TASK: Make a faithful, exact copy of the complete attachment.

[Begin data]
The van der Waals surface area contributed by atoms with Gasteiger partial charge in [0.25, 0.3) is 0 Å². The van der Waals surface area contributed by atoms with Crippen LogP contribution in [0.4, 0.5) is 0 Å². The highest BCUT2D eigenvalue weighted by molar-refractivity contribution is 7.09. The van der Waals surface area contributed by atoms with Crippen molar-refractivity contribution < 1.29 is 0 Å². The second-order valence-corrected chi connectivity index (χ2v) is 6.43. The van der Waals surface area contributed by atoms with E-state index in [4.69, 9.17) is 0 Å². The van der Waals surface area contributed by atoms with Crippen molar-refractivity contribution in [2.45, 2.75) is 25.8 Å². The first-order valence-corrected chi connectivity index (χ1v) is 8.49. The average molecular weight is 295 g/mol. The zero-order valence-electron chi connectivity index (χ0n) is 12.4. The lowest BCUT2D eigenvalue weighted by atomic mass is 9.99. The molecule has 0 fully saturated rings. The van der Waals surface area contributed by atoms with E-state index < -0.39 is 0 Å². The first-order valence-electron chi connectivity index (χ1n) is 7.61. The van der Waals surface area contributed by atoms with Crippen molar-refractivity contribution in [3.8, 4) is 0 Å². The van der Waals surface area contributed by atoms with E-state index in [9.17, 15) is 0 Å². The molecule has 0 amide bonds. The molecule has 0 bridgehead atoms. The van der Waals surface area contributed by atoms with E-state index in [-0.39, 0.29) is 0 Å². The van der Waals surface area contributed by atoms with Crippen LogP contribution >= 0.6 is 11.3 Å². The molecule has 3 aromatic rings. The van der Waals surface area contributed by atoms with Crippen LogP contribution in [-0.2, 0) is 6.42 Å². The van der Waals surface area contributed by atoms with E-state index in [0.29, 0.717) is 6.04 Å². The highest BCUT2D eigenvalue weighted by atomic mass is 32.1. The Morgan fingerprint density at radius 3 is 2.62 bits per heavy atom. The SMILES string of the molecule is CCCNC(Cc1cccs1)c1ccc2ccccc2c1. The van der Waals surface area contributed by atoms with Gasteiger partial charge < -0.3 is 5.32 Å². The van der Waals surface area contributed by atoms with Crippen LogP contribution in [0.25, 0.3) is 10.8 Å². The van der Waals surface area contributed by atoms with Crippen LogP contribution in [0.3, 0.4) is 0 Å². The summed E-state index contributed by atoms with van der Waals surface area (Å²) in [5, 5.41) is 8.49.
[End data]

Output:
The van der Waals surface area contributed by atoms with Gasteiger partial charge in [0.25, 0.3) is 0 Å². The van der Waals surface area contributed by atoms with Crippen LogP contribution in [0.4, 0.5) is 0 Å². The highest BCUT2D eigenvalue weighted by molar-refractivity contribution is 7.09. The van der Waals surface area contributed by atoms with Crippen molar-refractivity contribution < 1.29 is 0 Å². The second-order valence-corrected chi connectivity index (χ2v) is 6.43. The van der Waals surface area contributed by atoms with E-state index in [4.69, 9.17) is 0 Å². The van der Waals surface area contributed by atoms with Crippen molar-refractivity contribution in [2.45, 2.75) is 25.8 Å². The first-order valence-corrected chi connectivity index (χ1v) is 8.49. The average molecular weight is 295 g/mol. The zero-order valence-electron chi connectivity index (χ0n) is 12.4. The lowest BCUT2D eigenvalue weighted by atomic mass is 9.99. The molecule has 0 fully saturated rings. The van der Waals surface area contributed by atoms with E-state index < -0.39 is 0 Å². The first-order valence-electron chi connectivity index (χ1n) is 7.61. The van der Waals surface area contributed by atoms with Crippen molar-refractivity contribution in [3.8, 4) is 0 Å². The van der Waals surface area contributed by atoms with E-state index in [9.17, 15) is 0 Å². The molecule has 0 amide bonds. The molecule has 0 bridgehead atoms. The van der Waals surface area contributed by atoms with E-state index in [-0.39, 0.29) is 0 Å². The van der Waals surface area contributed by atoms with Crippen LogP contribution >= 0.6 is 11.3 Å². The molecule has 3 aromatic rings. The van der Waals surface area contributed by atoms with Crippen LogP contribution in [-0.2, 0) is 6.42 Å². The van der Waals surface area contributed by atoms with E-state index in [0.29, 0.717) is 6.04 Å². The highest BCUT2D eigenvalue weighted by atomic mass is 32.1. The Morgan fingerprint density at radius 3 is 2.62 bits per heavy atom. The SMILES string of the molecule is CCCNC(Cc1cccs1)c1ccc2ccccc2c1. The van der Waals surface area contributed by atoms with Gasteiger partial charge < -0.3 is 5.32 Å². The van der Waals surface area contributed by atoms with Crippen LogP contribution in [0.25, 0.3) is 10.8 Å². The van der Waals surface area contributed by atoms with Crippen LogP contribution in [0.3, 0.4) is 0 Å². The summed E-state index contributed by atoms with van der Waals surface area (Å²) in [5, 5.41) is 8.49.